“Grass Roots” had its grand opening October 16. The interactive outdoor exhibit at the U.S. Department of Agriculture’s (USDA) National Arboretum in Washington, DC focuses on new turf cultivars developed by the USDA and universities supported by the USGA. Linked to gardens and displays throughout the Arboretum’s 446-acre grounds, the exhibit shows how grasses perform a wide range of functions in the environment, from soil and water retention to activities and aesthetics.
The 1-acre exhibit is near the Arboretum’s Administration Building and Visitor Center. There are 12 stations, including golf turf, irrigation, fertilization, sports fields, turf pests and grass types. The outdoor exhibit is the centerpiece of the Grass Roots Initiative, a collaborative effort by the National Turfgrass Federation and USDA.
The 12 interactive displays explore the environmental, recreational, economic, and aesthetic uses of turfgrass through public outreach and education. The exhibit demonstrates that the best grasses are developed and managed with specific purposes in mind such as linking landscape elements, conserving soil, assuring water retention or improving the aesthetics of landscapes. The exhibit also features agronomic grasses and research from the USDA’s Agricultural Research Service (ARS) aimed at sustaining the productivity of grain crops. Ornamental grasses tie the entire exhibit together.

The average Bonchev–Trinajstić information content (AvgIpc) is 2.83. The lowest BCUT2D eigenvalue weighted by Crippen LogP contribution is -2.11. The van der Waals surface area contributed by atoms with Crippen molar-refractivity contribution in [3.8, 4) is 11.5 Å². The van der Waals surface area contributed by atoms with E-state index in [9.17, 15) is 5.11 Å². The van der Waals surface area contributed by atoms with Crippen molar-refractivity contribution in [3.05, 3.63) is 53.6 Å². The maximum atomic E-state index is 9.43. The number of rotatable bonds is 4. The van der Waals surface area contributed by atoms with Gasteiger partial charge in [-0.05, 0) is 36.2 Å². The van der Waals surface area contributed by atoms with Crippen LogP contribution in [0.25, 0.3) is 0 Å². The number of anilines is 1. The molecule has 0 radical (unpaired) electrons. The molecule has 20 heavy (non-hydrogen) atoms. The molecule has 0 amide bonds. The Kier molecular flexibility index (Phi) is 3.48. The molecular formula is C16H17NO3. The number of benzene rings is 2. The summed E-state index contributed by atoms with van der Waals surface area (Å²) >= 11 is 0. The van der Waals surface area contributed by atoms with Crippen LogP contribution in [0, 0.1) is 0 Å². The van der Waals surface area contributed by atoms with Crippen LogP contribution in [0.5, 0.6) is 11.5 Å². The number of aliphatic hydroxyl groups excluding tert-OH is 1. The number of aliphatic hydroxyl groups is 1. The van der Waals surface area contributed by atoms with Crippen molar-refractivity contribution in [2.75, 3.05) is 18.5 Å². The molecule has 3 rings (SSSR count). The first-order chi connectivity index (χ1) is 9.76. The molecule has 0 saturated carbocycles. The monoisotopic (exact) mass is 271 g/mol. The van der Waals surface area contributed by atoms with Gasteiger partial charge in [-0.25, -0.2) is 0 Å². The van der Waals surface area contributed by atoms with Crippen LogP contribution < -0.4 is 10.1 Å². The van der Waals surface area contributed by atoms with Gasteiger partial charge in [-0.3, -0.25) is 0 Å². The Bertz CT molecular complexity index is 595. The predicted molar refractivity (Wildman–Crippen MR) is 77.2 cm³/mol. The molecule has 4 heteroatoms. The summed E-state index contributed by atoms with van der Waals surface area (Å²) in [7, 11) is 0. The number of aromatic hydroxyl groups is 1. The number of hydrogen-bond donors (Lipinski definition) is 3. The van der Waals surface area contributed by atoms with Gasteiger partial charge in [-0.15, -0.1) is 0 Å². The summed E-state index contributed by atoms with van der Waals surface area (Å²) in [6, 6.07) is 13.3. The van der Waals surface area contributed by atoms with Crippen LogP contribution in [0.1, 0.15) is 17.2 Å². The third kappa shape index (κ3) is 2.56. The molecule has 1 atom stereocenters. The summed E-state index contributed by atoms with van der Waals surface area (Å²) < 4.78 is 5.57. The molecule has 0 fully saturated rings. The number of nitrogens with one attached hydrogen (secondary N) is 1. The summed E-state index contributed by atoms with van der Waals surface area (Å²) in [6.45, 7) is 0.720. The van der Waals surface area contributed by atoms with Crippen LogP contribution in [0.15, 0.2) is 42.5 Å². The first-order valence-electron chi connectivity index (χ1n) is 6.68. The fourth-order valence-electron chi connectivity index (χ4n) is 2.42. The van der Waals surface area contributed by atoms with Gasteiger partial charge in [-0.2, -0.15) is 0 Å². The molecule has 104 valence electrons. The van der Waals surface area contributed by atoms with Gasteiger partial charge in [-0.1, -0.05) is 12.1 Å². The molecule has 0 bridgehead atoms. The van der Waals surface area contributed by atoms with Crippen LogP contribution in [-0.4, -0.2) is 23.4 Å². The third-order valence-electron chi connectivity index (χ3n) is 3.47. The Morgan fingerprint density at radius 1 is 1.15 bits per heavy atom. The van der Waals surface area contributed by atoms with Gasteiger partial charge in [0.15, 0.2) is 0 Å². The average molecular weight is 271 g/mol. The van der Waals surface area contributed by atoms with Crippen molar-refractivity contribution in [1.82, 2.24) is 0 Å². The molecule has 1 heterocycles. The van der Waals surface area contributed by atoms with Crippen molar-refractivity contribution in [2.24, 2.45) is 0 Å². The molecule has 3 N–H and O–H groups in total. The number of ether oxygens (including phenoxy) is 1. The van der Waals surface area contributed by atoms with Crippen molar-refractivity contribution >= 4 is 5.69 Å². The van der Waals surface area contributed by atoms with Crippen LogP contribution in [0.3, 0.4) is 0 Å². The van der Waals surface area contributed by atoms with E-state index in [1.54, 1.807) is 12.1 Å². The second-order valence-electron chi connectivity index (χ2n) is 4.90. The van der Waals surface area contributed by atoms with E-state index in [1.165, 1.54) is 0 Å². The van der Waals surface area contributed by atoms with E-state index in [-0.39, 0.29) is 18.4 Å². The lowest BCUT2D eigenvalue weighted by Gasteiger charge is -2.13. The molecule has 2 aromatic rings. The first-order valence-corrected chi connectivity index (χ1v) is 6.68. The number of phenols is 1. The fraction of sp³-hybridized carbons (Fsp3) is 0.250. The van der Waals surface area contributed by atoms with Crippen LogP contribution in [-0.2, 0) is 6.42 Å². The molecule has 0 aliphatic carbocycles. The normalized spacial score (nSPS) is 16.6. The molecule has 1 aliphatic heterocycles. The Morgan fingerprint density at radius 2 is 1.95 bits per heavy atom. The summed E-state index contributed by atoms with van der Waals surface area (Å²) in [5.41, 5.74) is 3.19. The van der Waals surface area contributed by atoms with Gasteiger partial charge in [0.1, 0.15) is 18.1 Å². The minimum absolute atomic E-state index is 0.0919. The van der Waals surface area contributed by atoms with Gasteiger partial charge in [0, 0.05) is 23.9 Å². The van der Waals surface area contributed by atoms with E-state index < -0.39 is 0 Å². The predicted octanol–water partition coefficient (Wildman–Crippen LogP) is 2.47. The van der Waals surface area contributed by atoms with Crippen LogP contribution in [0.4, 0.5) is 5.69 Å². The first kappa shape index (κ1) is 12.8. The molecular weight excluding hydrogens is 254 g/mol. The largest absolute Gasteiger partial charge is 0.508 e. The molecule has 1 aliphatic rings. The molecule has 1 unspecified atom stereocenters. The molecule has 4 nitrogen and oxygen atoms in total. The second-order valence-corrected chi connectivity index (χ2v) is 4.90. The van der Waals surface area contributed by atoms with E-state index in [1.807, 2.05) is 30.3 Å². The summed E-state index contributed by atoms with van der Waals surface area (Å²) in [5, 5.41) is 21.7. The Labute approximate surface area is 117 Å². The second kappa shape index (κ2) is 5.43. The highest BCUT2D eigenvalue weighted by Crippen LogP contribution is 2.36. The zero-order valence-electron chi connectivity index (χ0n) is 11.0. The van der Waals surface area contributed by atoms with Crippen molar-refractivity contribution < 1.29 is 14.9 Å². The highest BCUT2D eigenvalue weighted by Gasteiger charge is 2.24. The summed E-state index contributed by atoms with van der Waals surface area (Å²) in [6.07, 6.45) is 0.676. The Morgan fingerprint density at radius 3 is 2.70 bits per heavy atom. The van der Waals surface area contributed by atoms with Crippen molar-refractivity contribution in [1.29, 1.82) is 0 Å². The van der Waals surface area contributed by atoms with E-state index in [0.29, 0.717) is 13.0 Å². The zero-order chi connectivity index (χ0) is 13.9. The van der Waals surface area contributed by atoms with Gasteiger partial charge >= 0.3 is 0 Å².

The irrigation station conveys a message any visitor can use: “save water.” The display features information to help consumers learn about water conservation and includes a display of various water-efficient sprinkler heads.
The sports turf station introduces visitors to the complexities of sports turf and provides a space to play traditional and modern lawn games like croquet and golf. Many people think of sports turf as just a large field of grass, but sports turf is a complex, engineered system that protects people and the environment.
Extensive information available on the Web complements the outdoor exhibit. Additionally, workshops, product demonstrations and symposia are planned during the four-year exhibit. Grass Roots is part of the National Greenscape Corridor development—a cooperative effort linking the National Mall, Arlington National Cemetery and the National Arboretum.
Source: Mike Kenna